Pope Francis may be helping usher in postcapitalism

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Sep 25, 2015 No Comments ›› Dan Bodine
US President Barack Obama (L) greets Pope Francis upon his arrival into the United States Tuesday at Andrews Air Force Base in Maryland. (Photo credit MANDEL NGAN/AFP/Getty Images)

US President Barack Obama (L) greets Pope Francis upon his arrival into the United States Tuesday at Andrews Air Force Base in Maryland.    (Photo credit MANDEL NGAN/AFP/Getty Images)


By Dan Bodine



Reading some advanced stories concerning Pope Francis’ visit to the United States this week stirred some thoughts on this new Postcapitalism age supposedly we’ve entered. Is the head of the world’s largest Christian church helping to usher it? Will the house speaker’s sudden resignation Thursday morning hasten it?

Indeed, with the Pope’s stepped-up criticism of what many critics long have called radical capitalism, it’s becoming difficult to separate guns & butter hype from hyperbole over capitalism’s faded roses. You know, rising poverty and environmental destruction on one hand and rising fat cats on the other! And the Church in the middle, tipping its hat to hardened conservatives to keep its funding stream healthy!

What’s going on? Toward the end of 2014, U.S. Catholic hierarchy was so right-wing conservative you’d thought it held a tea party charter membership. Now with a new Pope and probably what’ll be the most contentious presidential election in recent history, Church soft-pedaling is hard to hide. Someone order a muffler?

“…Pope Francis is no left-wing revolutionary,” said Jon O’Brien, president of Catholics for Choice, quoted in January’s “The Pope Francis Revolution” in, “but he has let it be known that he doesn’t like a mean church. The leadership is no longer giving them cover.”

What? Op-ed’s and photo-op’s from these guys will be less next year? Or are the strayed faithful fearing a real bouncer this time — as in reform movement for the ages? One that leaves heavenly skid marks?

Personally, I’m betting skid marks.

House Speaker John Boehner, GOP congressman, is an Ohio Catholic. His crying during the Pope’s address to Congress Thursday and his sudden resignation from office this morning shows he’s uncomfortable, too.

If this isn’t Showtime’s The Gathering Moral Storm vs. Holy Ghosts Last Stand going at each other in 3-D color, then come Jan. 1, 2017, you can find me on a park bench in downtown El Paso crying in my post-election beer! The barbarians will have crashed the gate!

Devastating economic effects of right-wing fundamentalism joined in holy matrimony with church-sanctioned business models are in our crossfire! Has heavy boots on the downtrodden worn by corporate one percenters become the new Western ethos? It’s that overt?

Front and center all you clerical, lip-service rascals then! Big Chief Thunderbuster wants to know, How do you define Christian? And will you please hold up both of your hands, palms facing me, when you answer? Huh? Just in case a wealthy donor has tried to influence you with some gift, OK?!!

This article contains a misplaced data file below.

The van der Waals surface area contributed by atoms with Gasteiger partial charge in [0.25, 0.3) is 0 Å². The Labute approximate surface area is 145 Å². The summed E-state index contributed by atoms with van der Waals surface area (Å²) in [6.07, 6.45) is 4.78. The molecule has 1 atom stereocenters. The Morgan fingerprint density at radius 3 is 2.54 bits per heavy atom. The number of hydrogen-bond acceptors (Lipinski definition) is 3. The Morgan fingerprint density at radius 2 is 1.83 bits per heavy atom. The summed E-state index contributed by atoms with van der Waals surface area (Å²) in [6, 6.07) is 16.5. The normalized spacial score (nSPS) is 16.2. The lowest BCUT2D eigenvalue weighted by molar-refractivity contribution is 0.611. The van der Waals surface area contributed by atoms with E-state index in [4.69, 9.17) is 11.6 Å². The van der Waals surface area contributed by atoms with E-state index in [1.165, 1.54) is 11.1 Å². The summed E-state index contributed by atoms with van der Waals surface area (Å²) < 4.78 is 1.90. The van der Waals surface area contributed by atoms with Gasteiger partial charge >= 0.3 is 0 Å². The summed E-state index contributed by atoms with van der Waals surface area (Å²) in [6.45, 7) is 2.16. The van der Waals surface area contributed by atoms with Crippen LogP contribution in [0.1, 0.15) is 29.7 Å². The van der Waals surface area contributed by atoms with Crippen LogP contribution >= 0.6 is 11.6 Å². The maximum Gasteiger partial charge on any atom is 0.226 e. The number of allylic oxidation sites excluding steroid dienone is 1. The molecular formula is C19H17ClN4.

Sean McElwee, for instance, noted a hard, religious-sanctioned march to riches in his “Five Things Christian Fundamentalists Just Don’t Get” piece Aug. 6, 2013, on Huff Post Religion. The far-right has attempted to re-write the Good Book!

“The Catholic Church actually has a long history of decrying the exploitation of the poor…” he wrote. “But fundamentalists insist that poverty be explained in terms of a personal moral failure. They therefore hold that success should be described in terms of morality; this is the so-called Protestant ethic…But it is also, as Nietzsche noted, the ‘ethic of the hangman.’ The poor are considered culpable so that they can be punished — like today’s cuts to food stamps or the public shaming of those on welfare.”

Ad nauseam talks on entering heaven’s gates become unproductive eventually. But as the New Right in 1980 showed, it can sure create a lot of wealth for some in the meantime.

This recent conservative period didn’t start as the Reagan Revolution, no. His campaign was hijacked by business extremists seeing Sunbelt opportunism, I’ve long argued.

Playing the God card, they would eventually swing America’s political pendulum so far to the right even the Republican Party’s old center wouldn’t want to touch it now! As the Pope argues, ethics and morals for wealth today weren’t curried by our God!

In that 1980 campaign evangelical recruits became shepherds, leading voting sheep in. Greed — disguised as social minimalism’s divine duty — was planted in their heads.

It goes back years earlier when a group of corporate business leaders, this early New Right, were drooling over wealth they could make with corporate re-locations — e.g.,Sunbelt expansionism — were it not for high energy costs.

Then the ’73 OPEC oil embargo threatened. The revolution in Iran, the takeover of all the Shah’s oil wells and later the embassy hostages further risked capitalist venture.

Thus they played a variant of fundamentalism’s old religious race card, to nail the ’80 presidency race for Republicans.